Internet usage has shifted from routine to essential, according to findings from Ipsos-Reid that demonstrate an increasing reliance on the medium worldwide. Interviews with more than 6,600 adults in 12 countries indicate that the United States has the highest incidence of Internet usage with 72 percent of the population going online once within the previous 30 days.
“The Internet is in advanced stages of growth in the U.S. and is becoming a necessity to many of the few adult Americans who had resisted going online before,” said Brian Cruikshank of Ipsos-Reid.
The 72 percent figure represents significant growth for the U.S. since Ipsos-Reid last reported a steadiness at 59 percent in both 1999 and 2000, as well as Harris Interactive’s measurement of 64 percent in 2001.
Cruikshank comments on how pervasive the Internet is in America: “Because it’s all around us, being used in so many ways — from communications to transactions to entertainment — it’s become a central way that we navigate our lives. Add to that increased broadband access along with peripheral devices such as digital cameras and MP3 Players that easily integrate with the home PC, and online users have even more ways to integrate Internet use into everyday life.”
Canada boasts the second highest Internet penetration rate with 62 percent of adults reporting that they have gone online at least once in the 30 days prior to the survey. Ipsos-Reid measured the Canadian rate at 50 percent in 2000, and 56 percent in 1999.
Trailing Canada is South Korea with 53 percent penetration in 2002 — up from 45 percent in 2000 — followed by the United Kingdom at 50 percent. The UK has shown the most significant increase, adding 15 percentage points from 2000’s rate.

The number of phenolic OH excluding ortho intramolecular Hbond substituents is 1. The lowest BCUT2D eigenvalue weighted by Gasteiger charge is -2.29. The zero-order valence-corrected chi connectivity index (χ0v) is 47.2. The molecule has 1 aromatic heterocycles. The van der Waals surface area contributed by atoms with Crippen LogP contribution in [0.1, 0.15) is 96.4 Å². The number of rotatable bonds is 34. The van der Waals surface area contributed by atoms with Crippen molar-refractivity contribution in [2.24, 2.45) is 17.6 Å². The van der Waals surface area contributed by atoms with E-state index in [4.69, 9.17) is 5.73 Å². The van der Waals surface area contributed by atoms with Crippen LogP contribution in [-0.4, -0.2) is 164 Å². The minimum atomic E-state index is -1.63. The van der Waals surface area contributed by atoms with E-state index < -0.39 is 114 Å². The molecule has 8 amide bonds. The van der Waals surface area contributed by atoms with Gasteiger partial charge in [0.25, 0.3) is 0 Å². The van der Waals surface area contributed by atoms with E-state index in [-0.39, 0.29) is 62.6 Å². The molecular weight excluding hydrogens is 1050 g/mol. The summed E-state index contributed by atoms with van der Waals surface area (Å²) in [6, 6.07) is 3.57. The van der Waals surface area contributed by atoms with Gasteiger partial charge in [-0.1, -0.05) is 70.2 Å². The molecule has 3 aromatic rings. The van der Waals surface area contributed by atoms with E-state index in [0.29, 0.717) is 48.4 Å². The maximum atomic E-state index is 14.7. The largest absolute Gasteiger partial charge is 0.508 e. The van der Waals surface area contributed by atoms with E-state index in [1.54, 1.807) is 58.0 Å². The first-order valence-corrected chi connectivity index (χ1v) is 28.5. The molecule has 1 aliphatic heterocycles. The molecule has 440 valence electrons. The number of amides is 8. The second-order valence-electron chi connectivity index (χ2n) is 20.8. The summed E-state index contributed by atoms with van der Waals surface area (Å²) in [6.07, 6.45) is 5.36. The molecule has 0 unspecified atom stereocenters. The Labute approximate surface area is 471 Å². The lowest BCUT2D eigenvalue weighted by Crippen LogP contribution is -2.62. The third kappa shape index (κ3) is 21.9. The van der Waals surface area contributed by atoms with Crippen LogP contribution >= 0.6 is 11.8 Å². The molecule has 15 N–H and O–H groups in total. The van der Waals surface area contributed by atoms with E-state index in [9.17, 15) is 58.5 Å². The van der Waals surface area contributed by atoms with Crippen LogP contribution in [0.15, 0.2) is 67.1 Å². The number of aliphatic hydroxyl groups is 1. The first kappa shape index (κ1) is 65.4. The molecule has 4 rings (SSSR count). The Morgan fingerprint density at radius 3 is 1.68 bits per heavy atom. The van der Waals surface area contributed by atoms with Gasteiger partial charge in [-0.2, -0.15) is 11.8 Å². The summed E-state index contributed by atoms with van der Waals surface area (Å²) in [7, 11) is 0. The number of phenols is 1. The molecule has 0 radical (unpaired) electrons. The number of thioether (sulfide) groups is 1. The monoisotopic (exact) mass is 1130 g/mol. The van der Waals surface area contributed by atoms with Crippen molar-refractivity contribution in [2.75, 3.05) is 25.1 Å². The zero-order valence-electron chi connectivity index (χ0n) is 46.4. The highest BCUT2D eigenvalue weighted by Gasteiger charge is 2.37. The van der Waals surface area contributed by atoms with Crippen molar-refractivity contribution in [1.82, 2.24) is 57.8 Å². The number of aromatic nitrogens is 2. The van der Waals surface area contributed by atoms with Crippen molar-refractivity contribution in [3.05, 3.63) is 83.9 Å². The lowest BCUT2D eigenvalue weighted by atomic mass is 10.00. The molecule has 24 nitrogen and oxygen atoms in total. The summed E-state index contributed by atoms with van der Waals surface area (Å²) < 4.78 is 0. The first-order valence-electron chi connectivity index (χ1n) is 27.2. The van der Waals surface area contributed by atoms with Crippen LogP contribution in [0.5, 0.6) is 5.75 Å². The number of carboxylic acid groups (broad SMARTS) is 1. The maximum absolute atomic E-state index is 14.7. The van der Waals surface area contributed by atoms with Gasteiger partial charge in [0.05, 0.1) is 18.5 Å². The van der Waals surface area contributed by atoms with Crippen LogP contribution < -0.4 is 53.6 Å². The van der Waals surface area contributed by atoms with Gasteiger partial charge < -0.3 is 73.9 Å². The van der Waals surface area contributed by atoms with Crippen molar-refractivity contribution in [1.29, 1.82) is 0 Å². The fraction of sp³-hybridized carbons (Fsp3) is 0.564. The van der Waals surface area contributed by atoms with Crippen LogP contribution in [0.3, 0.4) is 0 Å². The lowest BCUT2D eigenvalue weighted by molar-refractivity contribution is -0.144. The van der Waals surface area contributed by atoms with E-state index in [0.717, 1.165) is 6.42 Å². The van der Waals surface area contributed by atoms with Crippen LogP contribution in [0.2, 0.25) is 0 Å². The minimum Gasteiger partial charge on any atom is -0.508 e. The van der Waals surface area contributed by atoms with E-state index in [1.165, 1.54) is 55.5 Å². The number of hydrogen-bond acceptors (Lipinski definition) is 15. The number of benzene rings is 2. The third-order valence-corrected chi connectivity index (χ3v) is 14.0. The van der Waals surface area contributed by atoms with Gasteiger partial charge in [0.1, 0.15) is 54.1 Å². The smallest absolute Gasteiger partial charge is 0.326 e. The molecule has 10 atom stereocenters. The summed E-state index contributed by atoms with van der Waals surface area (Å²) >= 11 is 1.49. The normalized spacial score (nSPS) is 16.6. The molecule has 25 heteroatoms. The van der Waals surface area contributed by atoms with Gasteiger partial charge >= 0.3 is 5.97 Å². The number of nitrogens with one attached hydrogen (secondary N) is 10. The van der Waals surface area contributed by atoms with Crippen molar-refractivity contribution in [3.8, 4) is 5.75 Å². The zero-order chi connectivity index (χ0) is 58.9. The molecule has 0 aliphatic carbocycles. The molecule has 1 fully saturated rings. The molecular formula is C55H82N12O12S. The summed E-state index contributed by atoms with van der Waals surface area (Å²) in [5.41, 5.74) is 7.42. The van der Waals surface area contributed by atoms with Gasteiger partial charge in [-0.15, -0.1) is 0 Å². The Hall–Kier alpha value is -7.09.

Japan posted an increase, swelling from 33 percent in 2000 to 47 percent in 2002, and Germany’s Internet penetration grew from 29 percent to 43 percent in the past two years. Ipsos-Reid also measured gains since 2000 for Urban Mexico (up 4 points to 37 percent); France (up 7 points to 37 percent); Urban China (up 9 points to 30 percent); Urban Brazil (up 2 points to 24 percent); Urban India (up 10 points to 19 percent); and Urban Russia (up 2 points to 8 percent).
“In markets such as South Korea, the United Kingdom and Japan, where approximately half of the adult population is going online, a critical mass of users is fast approaching the state reached in North America in the late 90s, when Internet use broke out into the mass market,” noted Cruikshank.
Not included in Ipsos-Reid’s report is Australia, which Jupiter Research (a unit of this site’s corporate parent) estimates a 42 percent penetration rate in 2002, with an expected increase to 55 percent penetration by 2005.
|Time Spent Online, May and October 2002, At-Home|
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